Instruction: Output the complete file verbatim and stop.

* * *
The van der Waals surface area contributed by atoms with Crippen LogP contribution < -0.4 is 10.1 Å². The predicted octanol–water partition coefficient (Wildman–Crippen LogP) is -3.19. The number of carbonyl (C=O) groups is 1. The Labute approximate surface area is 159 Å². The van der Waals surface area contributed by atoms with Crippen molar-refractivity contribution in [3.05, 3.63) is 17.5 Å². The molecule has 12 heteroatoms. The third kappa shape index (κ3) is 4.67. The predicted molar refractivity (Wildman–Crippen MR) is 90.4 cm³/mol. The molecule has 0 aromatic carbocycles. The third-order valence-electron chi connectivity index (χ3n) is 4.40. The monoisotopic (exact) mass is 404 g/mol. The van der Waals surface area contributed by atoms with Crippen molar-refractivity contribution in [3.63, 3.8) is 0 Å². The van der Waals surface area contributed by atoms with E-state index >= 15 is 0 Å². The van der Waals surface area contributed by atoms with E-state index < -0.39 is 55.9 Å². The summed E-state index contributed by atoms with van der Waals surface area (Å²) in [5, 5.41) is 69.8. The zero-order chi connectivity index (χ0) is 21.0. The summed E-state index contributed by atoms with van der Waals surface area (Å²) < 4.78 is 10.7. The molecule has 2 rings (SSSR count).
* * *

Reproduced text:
The van der Waals surface area contributed by atoms with Crippen LogP contribution < -0.4 is 10.1 Å². The predicted octanol–water partition coefficient (Wildman–Crippen LogP) is -3.19. The number of carbonyl (C=O) groups is 1. The Labute approximate surface area is 159 Å². The van der Waals surface area contributed by atoms with Crippen molar-refractivity contribution in [3.05, 3.63) is 17.5 Å². The molecule has 12 heteroatoms. The third kappa shape index (κ3) is 4.67. The predicted molar refractivity (Wildman–Crippen MR) is 90.4 cm³/mol. The molecule has 0 aromatic carbocycles. The third-order valence-electron chi connectivity index (χ3n) is 4.40. The monoisotopic (exact) mass is 404 g/mol. The van der Waals surface area contributed by atoms with Crippen molar-refractivity contribution in [3.63, 3.8) is 0 Å². The van der Waals surface area contributed by atoms with E-state index >= 15 is 0 Å². The van der Waals surface area contributed by atoms with E-state index < -0.39 is 55.9 Å². The summed E-state index contributed by atoms with van der Waals surface area (Å²) in [5, 5.41) is 69.8. The zero-order chi connectivity index (χ0) is 21.0. The summed E-state index contributed by atoms with van der Waals surface area (Å²) < 4.78 is 10.7. The molecule has 2 rings (SSSR count).